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-   -   unsolved: Delta Queen or Delta King? (http://www.steamboats.org/forum/steamboats-history/1590-unsolved-delta-queen-delta-king.html)

Franz Neumeier 07-15-2007 04:22 AM

unsolved: Delta Queen or Delta King?
 
1 Attachment(s)
When I put up a "picture of the week" with a question, I usually do have the answer, too. In the case of the picture from two weeks ago ("[URL="http://www.steamboats.org/weblogs/archives/145-DELTA-QUEEN-or-DELTA-KING.html"]Delta King or Delta Queen[/URL]"), I don't and the comments to the picture didn't completely answer the question: Which boat is shown in the picture? [URL="http://www.steamboats.org/weblogs/archives/145-DELTA-QUEEN-or-DELTA-KING.html"]Is it the DELTA QUEEN or the DELTA KING?[/URL]

There are 3 votes for DELTA QUEEN, 2 votes for DELTA KING. Anyone around has the killer argument for one or the other boat?

Franz

Shipyard Sam 07-15-2007 08:33 AM

I'll Go for the King
 
Sorry, but if I could enlarge the name board I could give you an answer, although I do have some comments about the picture:

1. The suspension bridge in the background, with its distinctive "X" bracing is obviously the SF-Oakland Bay Bridge that opened in November 1936. Assuming the bridge is completed, this dates the picture between then and 29 September 1940, the last day of operation for the River Lines.

2. The twin steamboats were "night boats", so photographs of them cruising the bay and river was limited to times of the year when longer hours of sunlight let pictures be taken of then near arrival and departure times.

3. Infrequently, day trips were made, but these were times when the boats were seen flying every flags and pennant they had aboard. The naked flagstaffs in the photo stand out like telephone poles. The flags were likely taken down the evening before at sunset and won't be put up again until before boading for the next evening's departure.

4. The crowd on the forward decks is gathered in anticipation of a landing, so judging that the boat has just come under the Bay Bridge -- folks are gathered on the outer decks to see San Francisco as they approach the city after an all-night trip from Sacramento.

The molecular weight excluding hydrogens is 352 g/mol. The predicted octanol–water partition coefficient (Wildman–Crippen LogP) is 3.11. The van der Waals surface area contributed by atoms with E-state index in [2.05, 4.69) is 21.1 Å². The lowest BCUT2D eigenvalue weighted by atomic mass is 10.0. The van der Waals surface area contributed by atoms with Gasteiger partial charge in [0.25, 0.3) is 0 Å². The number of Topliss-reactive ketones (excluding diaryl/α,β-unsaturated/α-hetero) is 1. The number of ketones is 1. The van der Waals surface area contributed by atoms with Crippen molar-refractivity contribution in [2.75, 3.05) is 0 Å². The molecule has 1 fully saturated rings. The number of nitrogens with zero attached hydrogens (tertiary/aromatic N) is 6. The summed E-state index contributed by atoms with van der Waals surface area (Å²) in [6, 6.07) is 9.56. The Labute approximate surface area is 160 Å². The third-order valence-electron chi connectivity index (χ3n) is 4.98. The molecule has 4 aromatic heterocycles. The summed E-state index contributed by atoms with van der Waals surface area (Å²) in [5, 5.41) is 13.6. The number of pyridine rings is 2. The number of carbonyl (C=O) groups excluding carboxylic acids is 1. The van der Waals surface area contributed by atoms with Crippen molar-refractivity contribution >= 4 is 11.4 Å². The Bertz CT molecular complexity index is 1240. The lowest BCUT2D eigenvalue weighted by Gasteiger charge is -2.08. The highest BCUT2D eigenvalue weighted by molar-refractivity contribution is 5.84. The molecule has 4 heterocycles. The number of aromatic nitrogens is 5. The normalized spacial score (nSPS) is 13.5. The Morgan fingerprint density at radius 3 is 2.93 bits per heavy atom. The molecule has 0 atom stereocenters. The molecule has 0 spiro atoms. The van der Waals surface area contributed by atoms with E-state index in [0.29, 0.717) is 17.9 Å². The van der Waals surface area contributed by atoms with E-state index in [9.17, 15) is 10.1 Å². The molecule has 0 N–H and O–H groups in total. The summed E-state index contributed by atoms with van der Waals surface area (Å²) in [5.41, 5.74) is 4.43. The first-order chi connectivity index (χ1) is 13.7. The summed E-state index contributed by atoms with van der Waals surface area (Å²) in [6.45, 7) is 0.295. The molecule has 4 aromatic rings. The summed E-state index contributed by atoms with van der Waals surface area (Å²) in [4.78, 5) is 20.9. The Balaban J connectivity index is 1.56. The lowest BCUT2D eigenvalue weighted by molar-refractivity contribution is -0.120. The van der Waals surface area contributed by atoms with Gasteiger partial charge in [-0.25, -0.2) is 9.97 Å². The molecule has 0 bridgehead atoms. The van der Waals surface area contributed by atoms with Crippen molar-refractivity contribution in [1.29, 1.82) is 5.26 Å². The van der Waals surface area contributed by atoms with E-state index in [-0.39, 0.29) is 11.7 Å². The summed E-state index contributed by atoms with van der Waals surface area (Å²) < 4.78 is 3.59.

5. The signage on the side of the boat reminds me of Cap'n Lexie's work decades later, and I have not seen another picture that shows the same message. Obviously, this would date the picture precisely and perhaps even identify the boat.

6. My guess is the DELTA KING, just because more photos seem to be taken of that boat. But my guess is as good as any other, as the boats were identical except for the name boards....or were they?

David Dewey 07-15-2007 10:55 PM

I think this is the "proof," Delta Queen
 
1 Attachment(s)
This picture, also sold at the same time as the other picture (ebay, I was outbid!) shows the same water conditions and the same size crowd, and you can read "Delta Queen" on the bow.
S'
David D.

Shipyard Sam 07-15-2007 11:48 PM

You are absolutely right, and the picture also backs up my theory that the DQ had just passed under the Bay Bridge with everyone out on deck to watch the landing at San Francisco.

Frank X. Prudent 07-16-2007 01:13 AM

The River Lines' wharf in San Francisco was Wharf Number 3. I felt as I was on hollow grounds when I poked around it several years ago.

allen dale 05-06-2008 08:50 AM

[QUOTE=Shipyard Sam;6579]Sorry, but if I could enlarge the name board I could give you an answer, although I do have some comments about the picture: